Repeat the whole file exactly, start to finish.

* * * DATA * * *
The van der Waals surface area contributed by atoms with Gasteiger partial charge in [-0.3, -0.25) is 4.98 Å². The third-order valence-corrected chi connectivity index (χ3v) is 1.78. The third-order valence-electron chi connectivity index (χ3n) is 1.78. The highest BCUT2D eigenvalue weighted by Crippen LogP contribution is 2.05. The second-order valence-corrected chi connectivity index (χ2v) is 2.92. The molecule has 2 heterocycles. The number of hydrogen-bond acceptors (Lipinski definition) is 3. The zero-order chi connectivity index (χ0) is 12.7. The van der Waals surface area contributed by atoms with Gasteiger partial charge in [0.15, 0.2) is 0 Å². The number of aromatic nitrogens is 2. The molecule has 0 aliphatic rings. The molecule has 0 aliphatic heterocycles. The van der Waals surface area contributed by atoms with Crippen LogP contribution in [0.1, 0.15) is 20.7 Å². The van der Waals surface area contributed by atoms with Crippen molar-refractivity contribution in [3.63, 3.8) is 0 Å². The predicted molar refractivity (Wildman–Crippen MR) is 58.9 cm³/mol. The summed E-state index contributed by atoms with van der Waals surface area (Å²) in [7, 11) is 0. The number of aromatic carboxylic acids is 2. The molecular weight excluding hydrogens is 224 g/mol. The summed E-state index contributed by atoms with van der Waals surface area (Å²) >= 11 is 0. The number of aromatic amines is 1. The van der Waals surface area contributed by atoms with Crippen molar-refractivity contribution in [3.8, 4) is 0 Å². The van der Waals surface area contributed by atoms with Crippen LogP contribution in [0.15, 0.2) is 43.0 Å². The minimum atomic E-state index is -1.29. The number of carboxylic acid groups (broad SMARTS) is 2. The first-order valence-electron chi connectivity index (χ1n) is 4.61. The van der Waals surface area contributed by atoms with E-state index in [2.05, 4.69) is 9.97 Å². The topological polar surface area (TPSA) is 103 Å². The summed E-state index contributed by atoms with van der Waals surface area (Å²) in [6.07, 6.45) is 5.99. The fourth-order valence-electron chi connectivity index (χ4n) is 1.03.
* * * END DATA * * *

The van der Waals surface area contributed by atoms with Gasteiger partial charge in [-0.3, -0.25) is 4.98 Å². The third-order valence-corrected chi connectivity index (χ3v) is 1.78. The third-order valence-electron chi connectivity index (χ3n) is 1.78. The highest BCUT2D eigenvalue weighted by Crippen LogP contribution is 2.05. The second-order valence-corrected chi connectivity index (χ2v) is 2.92. The molecule has 2 heterocycles. The number of hydrogen-bond acceptors (Lipinski definition) is 3. The zero-order chi connectivity index (χ0) is 12.7. The van der Waals surface area contributed by atoms with Gasteiger partial charge in [0.15, 0.2) is 0 Å². The number of aromatic nitrogens is 2. The molecule has 0 aliphatic rings. The molecule has 0 aliphatic heterocycles. The van der Waals surface area contributed by atoms with Crippen LogP contribution in [0.1, 0.15) is 20.7 Å². The van der Waals surface area contributed by atoms with Crippen molar-refractivity contribution in [3.63, 3.8) is 0 Å². The predicted molar refractivity (Wildman–Crippen MR) is 58.9 cm³/mol. The summed E-state index contributed by atoms with van der Waals surface area (Å²) in [7, 11) is 0. The number of aromatic carboxylic acids is 2. The molecular weight excluding hydrogens is 224 g/mol. The summed E-state index contributed by atoms with van der Waals surface area (Å²) >= 11 is 0. The number of aromatic amines is 1. The van der Waals surface area contributed by atoms with Crippen molar-refractivity contribution in [3.8, 4) is 0 Å². The van der Waals surface area contributed by atoms with Crippen LogP contribution in [0.15, 0.2) is 43.0 Å². The minimum atomic E-state index is -1.29. The number of carboxylic acid groups (broad SMARTS) is 2. The first-order valence-electron chi connectivity index (χ1n) is 4.61. The van der Waals surface area contributed by atoms with E-state index in [2.05, 4.69) is 9.97 Å². The topological polar surface area (TPSA) is 103 Å². The summed E-state index contributed by atoms with van der Waals surface area (Å²) in [6.07, 6.45) is 5.99. The fourth-order valence-electron chi connectivity index (χ4n) is 1.03.